The science of food is sprouting in Terra – the second of three buildings to open at the new CSU Spur campus in Denver – and the public can get a taste of new programming at the unique, urban setting starting in early June.
The Colorado State University System, which is developing CSU Spur, will celebrate Terra’s opening June 8-11 with a variety of special activities for stakeholders, kids, and community members. CSU Spur is built for public education, research, community outreach, and collaboration with business and industry. It’s a destination for everyone – from K to gray.
Year-round campus programs center on food, water, and animal and human health, with the aim of shaping the future, in part by exciting K-12 students about college and careers in these vital fields. They are topics the CSU System and its campuses excel at studying and teaching – and are matters central to the globe’s most urgent challenges.
“Food, water, and health arguably encompass the greatest challenges facing our planet and will demand the focus, imagination, and commitment of future generations, which we hope to spark through visits to Spur,” said Tony Frank, chancellor of the CSU System. “Our goal is that Spur will become a hub that ‘spurs’ collaboration and innovation. The children who visit are the Coloradans who soon will be grappling with the challenges of sustaining, feeding, and healing our planet. We hope Spur will be part of the future they build.”
Space on multiple floors of Terra will be used for agricultural discovery exhibits, teaching visitors about sustainable food systems, from farm to plate. Photo: Kevin Samuelson / CSU System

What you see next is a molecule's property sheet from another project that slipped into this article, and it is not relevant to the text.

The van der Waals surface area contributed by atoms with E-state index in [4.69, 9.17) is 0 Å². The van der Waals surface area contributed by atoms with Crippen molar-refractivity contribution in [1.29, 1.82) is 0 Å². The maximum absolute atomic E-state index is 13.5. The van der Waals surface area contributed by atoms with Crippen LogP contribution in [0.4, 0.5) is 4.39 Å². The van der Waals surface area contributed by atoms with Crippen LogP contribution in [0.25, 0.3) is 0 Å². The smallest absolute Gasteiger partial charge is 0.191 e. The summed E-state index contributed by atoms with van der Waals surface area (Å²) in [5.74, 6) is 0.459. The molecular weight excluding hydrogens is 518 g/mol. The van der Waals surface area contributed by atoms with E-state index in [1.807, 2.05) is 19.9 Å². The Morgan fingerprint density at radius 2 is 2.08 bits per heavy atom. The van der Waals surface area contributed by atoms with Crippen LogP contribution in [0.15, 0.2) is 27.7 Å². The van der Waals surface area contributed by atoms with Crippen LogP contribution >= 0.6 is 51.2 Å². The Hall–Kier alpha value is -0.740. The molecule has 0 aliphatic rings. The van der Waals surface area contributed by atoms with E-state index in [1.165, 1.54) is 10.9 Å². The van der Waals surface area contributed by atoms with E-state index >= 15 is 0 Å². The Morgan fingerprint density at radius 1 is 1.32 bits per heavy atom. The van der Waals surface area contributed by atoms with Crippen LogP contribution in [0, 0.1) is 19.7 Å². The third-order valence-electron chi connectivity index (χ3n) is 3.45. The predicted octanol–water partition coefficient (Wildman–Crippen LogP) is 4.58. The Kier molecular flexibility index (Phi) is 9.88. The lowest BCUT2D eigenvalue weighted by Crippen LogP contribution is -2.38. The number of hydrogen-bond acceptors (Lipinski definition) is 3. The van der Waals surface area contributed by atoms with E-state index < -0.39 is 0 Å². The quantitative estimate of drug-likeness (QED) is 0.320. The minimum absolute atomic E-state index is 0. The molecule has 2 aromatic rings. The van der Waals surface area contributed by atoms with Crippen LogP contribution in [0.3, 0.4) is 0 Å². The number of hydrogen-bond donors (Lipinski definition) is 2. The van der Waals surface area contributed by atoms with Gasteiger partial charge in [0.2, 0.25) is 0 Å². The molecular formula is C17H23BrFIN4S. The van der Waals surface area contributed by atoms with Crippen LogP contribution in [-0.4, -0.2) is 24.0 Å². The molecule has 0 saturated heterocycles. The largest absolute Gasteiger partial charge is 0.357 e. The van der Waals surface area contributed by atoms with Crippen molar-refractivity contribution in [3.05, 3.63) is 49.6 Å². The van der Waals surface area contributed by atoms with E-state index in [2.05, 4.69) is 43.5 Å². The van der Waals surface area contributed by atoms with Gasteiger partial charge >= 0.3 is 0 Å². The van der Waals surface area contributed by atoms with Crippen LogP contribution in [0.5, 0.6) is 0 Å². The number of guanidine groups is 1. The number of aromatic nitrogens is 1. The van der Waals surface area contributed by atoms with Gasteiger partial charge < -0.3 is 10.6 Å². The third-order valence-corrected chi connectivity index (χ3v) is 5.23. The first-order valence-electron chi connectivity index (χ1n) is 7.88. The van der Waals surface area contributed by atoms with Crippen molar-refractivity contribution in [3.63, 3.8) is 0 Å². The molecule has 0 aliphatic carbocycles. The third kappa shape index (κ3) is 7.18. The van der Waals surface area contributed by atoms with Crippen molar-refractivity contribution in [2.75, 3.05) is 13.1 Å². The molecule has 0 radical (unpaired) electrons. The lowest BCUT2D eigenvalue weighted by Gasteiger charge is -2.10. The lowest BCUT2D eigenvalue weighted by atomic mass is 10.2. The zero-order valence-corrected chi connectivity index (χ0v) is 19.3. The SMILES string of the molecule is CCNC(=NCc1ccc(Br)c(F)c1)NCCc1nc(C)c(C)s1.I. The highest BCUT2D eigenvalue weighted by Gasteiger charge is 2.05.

Terra is a 60,000-square-foot building dedicated to food and agriculture. Visitors will find features including food research and development labs; an expansive test kitchen that doubles as a site for community cooking classes; a rooftop greenhouse and green roof gardens; learning labs for K-12 students; and high-tech chambers that produce vegetable crops indoors.
Many offerings in Terra are led by CSU’s College of Agricultural Sciences, based on the flagship campus in Fort Collins.
“Terra has a critical role because it connects us to our food and the science of its production,” said Jocelyn Hittle, the CSU System’s assistant vice chancellor for CSU Spur. “Terra’s programs are designed to develop agricultural innovations, link visitors to the people who dedicate their lives to growing our food and ensure sustainable food production. Terra provides a chance for visitors to connect with the scientists and businesses touching every step in the food system, from growing food to developing, testing, and marketing new food products.”
Planting was recently in progress at the top-floor green roof plot at Terra. Photo: Kevin Samuelson / CSU System
Even more, Terra will help connect urban and rural communities around food and agriculture, with the goal of encouraging people from all backgrounds – and with a variety of perspectives – to work together to feed the world.
Program leaders hope CSU Spur will enable Colorado State University and the CSU System to better serve a diverse community of stakeholders. They expect the campus to become a convening place, where academia, government, and industry come together to co-create solutions for grand challenges.